Advertisement

Nonmonosymptomatic Nocturnal Enuresis

  • Kwang Myung Kim
Chapter
Part of the Urodynamics, Neurourology and Pelvic Floor Dysfunctions book series (UNPFD)

Abstract

Nonmonosymptomatic nocturnal enuresis (NMNE) is defined as the presence of diurnal voiding symptoms in a patient with nocturnal enuresis. In enuresis patients aged 7 years the incidence of NMNE is about 20–30%. There is a strong possibility that NMNE patients have bowel problems such as constipation or stool incontinence and a psychiatric problem such as attention deficit hyperactivity disorder (ADHD). Treatment of NMNE must include treatment of diurnal voiding symptoms. Without treatment of diurnal voiding symptoms, nocturnal enuresis frequently does not respond to conventional treatment.

Keywords

Nonmonosymptomatic Enuresis Urgency Daytime incontinence Dysfunctional voiding Constipation Voided volume chart Anticholinergics Desmopressin Alarm 

References

  1. 1.
    Neveus T, von Gontard A, Hoebeke P, Hjalmas K, Bauer S, Bower W, et al. The standardization of terminology of lower urinary tract function in children and adolescents: report from the standardization committee of the International Children’s Continence Society. J Urol. 2006;176:314–24.CrossRefPubMedGoogle Scholar
  2. 2.
    Franco I, von Gontard A, De Gennaro M. International Childrens’s Continence Society. Evaluation and treatment of nonmonosymptomatic nocturnal enuresis: a standardization document from the International Children’s Continence Society. J Pediatr Urol. 2013;9:234–43.CrossRefPubMedGoogle Scholar
  3. 3.
    Butler R, Heron J, The Alspac Study Team. Exploring the differences between mono- and polysymptomatic nocturnal enuresis. Scand J Urol Nephrol. 2006;40:313–9.CrossRefPubMedGoogle Scholar
  4. 4.
    Joinson C, Heron J, Butler U, von Gontard A. Psychological differences between children with and without soiling problems. Pediatrics. 2006;117:1575–84.CrossRefPubMedGoogle Scholar
  5. 5.
    Neveus T, Eggert P, Evans J, International Children’s Continence Society, et al. Evaluation of and treatment for monosymptomatic enuresis: a standardization document from the International Children’s Continence Society. J Urol. 2010;183:441–7.CrossRefPubMedGoogle Scholar
  6. 6.
    Bower WF, Moore KH, Adams RD. A noble clinical evaluation of childhood incontinence and urinary urgency. J Urol. 2001;166:2411–5.CrossRefPubMedGoogle Scholar
  7. 7.
    Rasquin A, Di LC, Forbes D, Guiraldes E, Hyams JS, Staiano A, et al. Childhood functional gastrointestinal disorders: child/adolescent. Gastroenterology. 2006;130:1527–37.CrossRefPubMedGoogle Scholar
  8. 8.
    Lewis SJ, Heaton KW. Stool form scale as a useful guide to intestinal transit time. Scand J Gastroenterol. 1997;32:920–4.CrossRefPubMedGoogle Scholar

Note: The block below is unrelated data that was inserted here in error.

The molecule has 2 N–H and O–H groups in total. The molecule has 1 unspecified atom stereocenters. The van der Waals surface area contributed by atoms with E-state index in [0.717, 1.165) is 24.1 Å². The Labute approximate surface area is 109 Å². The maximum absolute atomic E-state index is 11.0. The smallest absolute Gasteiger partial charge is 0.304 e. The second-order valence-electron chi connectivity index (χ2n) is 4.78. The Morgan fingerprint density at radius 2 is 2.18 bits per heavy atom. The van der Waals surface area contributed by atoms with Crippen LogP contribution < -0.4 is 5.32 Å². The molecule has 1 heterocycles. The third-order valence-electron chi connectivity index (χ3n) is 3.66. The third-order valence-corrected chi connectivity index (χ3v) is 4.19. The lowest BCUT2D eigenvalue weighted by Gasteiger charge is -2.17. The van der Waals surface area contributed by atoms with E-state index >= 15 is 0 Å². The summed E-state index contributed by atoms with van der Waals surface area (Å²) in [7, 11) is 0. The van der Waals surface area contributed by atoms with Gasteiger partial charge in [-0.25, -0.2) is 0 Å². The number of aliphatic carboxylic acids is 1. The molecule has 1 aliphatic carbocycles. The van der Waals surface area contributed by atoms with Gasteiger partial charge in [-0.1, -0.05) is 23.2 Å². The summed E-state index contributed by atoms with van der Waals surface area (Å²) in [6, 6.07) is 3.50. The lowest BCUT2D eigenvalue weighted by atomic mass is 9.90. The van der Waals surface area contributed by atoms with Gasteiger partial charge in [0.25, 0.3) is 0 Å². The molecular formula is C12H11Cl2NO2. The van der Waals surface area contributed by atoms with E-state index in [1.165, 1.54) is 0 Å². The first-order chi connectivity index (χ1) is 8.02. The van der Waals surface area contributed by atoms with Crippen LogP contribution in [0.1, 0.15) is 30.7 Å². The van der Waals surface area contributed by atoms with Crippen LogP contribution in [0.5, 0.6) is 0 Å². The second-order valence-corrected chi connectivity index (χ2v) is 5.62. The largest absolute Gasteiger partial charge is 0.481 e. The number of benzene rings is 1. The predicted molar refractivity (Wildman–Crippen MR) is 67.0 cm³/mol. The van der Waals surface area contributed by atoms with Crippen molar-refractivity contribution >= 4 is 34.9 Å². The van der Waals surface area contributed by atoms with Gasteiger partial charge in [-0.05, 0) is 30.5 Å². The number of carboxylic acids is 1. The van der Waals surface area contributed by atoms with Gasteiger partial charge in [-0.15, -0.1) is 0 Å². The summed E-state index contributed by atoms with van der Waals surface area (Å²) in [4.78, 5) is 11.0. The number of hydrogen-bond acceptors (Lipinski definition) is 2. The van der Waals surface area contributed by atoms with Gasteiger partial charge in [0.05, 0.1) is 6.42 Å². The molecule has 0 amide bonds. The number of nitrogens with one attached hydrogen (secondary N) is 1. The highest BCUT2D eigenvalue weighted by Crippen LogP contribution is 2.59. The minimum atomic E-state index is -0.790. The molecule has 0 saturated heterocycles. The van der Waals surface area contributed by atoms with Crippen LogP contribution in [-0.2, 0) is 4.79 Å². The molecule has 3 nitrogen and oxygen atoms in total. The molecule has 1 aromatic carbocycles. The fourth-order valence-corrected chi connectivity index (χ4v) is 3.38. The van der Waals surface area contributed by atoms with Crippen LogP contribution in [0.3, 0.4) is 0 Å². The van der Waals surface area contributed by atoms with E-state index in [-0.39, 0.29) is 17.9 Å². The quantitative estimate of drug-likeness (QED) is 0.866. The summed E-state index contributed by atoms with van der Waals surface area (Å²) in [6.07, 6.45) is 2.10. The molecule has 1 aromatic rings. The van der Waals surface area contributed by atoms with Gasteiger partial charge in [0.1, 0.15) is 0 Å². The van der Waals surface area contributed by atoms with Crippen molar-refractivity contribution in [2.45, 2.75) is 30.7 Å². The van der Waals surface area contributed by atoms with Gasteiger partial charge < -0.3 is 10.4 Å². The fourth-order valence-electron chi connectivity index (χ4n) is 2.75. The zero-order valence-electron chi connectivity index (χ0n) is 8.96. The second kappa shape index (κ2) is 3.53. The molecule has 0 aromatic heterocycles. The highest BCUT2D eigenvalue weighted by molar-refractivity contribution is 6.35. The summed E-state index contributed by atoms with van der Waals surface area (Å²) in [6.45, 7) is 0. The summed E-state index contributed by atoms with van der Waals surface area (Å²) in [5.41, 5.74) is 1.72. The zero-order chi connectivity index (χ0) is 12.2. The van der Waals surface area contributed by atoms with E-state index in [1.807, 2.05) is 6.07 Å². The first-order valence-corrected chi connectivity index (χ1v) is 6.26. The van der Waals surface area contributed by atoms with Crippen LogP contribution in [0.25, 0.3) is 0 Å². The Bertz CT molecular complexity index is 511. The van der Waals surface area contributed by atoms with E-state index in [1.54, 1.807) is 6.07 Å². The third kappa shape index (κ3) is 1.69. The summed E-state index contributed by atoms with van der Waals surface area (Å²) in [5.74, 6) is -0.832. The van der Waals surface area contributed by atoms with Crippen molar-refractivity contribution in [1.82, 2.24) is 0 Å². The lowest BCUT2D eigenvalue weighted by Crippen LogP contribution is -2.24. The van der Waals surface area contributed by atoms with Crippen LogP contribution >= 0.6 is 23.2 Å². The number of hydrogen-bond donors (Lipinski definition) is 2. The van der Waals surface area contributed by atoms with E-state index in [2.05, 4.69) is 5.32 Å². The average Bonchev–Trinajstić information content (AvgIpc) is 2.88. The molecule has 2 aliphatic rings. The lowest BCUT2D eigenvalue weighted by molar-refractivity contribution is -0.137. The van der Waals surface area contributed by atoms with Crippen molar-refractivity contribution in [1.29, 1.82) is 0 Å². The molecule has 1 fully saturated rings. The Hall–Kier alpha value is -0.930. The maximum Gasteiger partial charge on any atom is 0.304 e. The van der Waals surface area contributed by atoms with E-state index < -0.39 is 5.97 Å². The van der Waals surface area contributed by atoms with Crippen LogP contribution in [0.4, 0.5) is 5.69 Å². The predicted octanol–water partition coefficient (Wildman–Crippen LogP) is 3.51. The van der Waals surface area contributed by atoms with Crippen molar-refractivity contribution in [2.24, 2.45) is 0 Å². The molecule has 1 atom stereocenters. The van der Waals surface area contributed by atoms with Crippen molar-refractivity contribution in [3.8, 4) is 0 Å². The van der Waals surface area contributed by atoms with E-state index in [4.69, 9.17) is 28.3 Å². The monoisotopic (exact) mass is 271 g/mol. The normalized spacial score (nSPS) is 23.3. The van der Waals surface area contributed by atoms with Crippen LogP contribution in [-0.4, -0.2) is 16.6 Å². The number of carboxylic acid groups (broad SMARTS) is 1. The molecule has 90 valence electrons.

9. 9.
    Roth EB, Austin PF. Evaluation and treatment of nonmonosymptomatic enuresis. Pediatr Rev. 2014;35:430–6.CrossRefPubMedGoogle Scholar
  10. 10.
    Lovering JS, Tallett SE, McKendry JB. Oxybutynin efficacy in the treatment of primary enuresis. Pediatrics. 1988;82:104–6.PubMedGoogle Scholar
  11. 11.
    Glazener CM, Evans JH, Peto RE. Drugs for nocturnal enuresis in children (other than desmopressin and tricyclics). Cochrane Database Syst Rev. 2003;4:CD002238.Google Scholar
  12. 12.
    Kajbafzadeh AM, Lida Sharifi-Rad L, Mozafarpour S, Ladi-Seyedian S. Efficacy of transcutaneous interferential electrical stimulation in treatment of children with primary nocturnal enuresis: a randomized clinical trial. Pediatr Nephrol. 2015;30:1139–45.CrossRefPubMedGoogle Scholar
  13. 13.
    Hagstroem S, Mahler B, Madsen B, Djurhuus JC, Rittig S. Transcutaneous electrical nerve stimulation for refractory daytime urinary urge Incontinence. J Urol. 2009;182:2072–8.CrossRefPubMedGoogle Scholar
  14. 14.
    Lordêlo P, Teles A, Veiga ML, et al. Transcutaneous electrical nerve stimulation in children with overactive bladders: a randomized clinical trial. J Urol. 2010;184:683–9. Incontinence. J Urol. 2009CrossRefPubMedGoogle Scholar
  15. 15.
    Veiga ML, Lordêlo P, Farias T, Barroso U Jr. Evaluation of constipation after parasacral transcutaneous electrical nerve stimulation in children with lower urinary tract dysfunction—a pilot study. J Pediatr Urol. 2013;9:622–6.CrossRefPubMedGoogle Scholar

Copyright information

© Springer International Publishing AG, part of Springer Nature 2018

Authors and Affiliations

  1. 1.Department of Pediatric UrologySeoul National University Children’s HospitalSeoulRepublic of Korea

Personalised recommendations